updated - September 18, 2021 Saturday EDT
Scenario: You have an innovative new eyewear product that you think has the potential to shake up the industry. Once you bring this item to market, your channel partners and customers may be reluctant to purchase (perhaps it's more expensive than your competitors' products, and people are worried that they may not provide the results you promise). So, you provide sales incentives to your channels offering a reward to the partner who sells the most products.
Your B2B channel partner engagement needs to play a critical role in growing your business. That's how you begin to build brand loyalty, that's how to establish relationships both among your partners as well as their customers.
The actions in which you take as a manufacturer or B2B brand to motivate your channel partners to promote your own product over that of another becomes a channel incentive. Hopefully, if you're able to provide a value proposition (that is, a reason why your product should continue to be chosen over its competitors), your brand will continue to be the first choice by your partners and their customers even after the incentive has completed.
Increasing the sales of a struggling product is a typical reason for many brands to consider building a channel incentive program, but it doesn't need to be the only one. There are other benefits of incentives that can lead to positive change, including:
An increase in brand awareness,
Support your channels to place your product in a more attractive spot on their shelves,
Grow the market share within your industry,
Quickly get your product to market by persuading partners to order and stock your product faster, and
Turn your channel partners into brand ambassadors and loyal advocates of your product.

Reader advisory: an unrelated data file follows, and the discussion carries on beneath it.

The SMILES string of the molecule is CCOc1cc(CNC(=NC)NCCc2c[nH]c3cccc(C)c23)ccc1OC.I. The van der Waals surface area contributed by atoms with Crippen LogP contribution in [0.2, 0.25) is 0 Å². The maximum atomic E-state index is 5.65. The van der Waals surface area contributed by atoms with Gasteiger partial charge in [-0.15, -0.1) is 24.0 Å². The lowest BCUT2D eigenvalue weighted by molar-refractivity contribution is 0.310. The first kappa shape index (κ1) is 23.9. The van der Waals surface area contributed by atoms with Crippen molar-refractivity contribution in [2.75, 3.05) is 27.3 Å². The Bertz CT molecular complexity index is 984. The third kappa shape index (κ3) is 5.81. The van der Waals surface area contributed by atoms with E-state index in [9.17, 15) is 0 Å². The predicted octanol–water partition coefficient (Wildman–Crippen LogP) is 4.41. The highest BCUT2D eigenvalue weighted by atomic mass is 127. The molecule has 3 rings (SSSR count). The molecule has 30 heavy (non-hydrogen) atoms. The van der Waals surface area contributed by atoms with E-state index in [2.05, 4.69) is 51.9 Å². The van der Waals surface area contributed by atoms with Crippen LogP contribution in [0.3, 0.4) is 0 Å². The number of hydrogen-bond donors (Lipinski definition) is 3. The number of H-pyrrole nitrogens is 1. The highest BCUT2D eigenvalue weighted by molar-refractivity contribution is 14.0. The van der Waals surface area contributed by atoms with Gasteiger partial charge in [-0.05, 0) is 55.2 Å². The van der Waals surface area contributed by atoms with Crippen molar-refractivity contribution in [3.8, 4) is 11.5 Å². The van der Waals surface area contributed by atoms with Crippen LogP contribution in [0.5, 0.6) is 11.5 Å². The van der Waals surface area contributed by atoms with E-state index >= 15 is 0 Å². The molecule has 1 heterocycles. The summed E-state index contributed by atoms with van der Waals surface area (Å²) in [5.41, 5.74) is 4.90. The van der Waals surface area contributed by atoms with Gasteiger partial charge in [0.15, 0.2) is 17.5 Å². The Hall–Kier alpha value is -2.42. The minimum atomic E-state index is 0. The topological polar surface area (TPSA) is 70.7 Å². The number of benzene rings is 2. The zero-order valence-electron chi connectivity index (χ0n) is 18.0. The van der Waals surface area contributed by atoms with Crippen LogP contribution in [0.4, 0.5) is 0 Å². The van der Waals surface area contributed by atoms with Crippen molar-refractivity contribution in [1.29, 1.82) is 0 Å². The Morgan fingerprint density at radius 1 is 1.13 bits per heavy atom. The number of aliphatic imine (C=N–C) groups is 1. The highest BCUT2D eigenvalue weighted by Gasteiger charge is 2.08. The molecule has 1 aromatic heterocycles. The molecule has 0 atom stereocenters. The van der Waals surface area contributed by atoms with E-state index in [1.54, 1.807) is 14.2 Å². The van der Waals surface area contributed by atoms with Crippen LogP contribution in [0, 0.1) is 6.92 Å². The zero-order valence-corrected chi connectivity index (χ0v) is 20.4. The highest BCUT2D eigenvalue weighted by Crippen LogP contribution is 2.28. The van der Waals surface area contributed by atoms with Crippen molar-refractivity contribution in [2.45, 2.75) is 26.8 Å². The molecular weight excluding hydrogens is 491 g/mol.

Depending on your business goals as they pertain to various incentives, there are several options you can implement that may work more favorably for your business - and be a better option for your channel partners. As well, although it may be popular to correlate the idea of an incentive as a cash prize, there doesn't need to be a monetary reward linked to your incentive. Here are a few options you can consider:
Rebates. A rebate provides channel partners with a cash-back motive for selling a certain amount of products within a specific time frame. For example, if your channel partners can sell 40% of their stock of your glasses within the first month, you'll provide them with a 10% rebate on their next order.
Staffing Headcount. After your channel partners touch a specific measurable goal, your brand can provide your channel partners with the right training tools (at no cost) or incentive for hiring someone who can directly work on product-placement and marketing your product to their local audience.
Sales Performance Incentive Fund Formulas (SPIFFs). SPIFFs are provided to the sales partners who directly promote your brand to your channel partners and anyone else who may decide to stock your product. They motivate sales representatives to recommend your brand above others in exchange for an incentive or reward.
Regardless of the options you choose for developing channel incentive programs, be sure to take caution when deciding which incentive is best for your brand and to reach your goal. Oftentimes, incentives can work in the short-term but only last as long as the promotion is in effect. It's essential to continue yielding other methods of building your brand loyalty while effectively and permanently changing the behavior and way in which your partners interact with your product/company.
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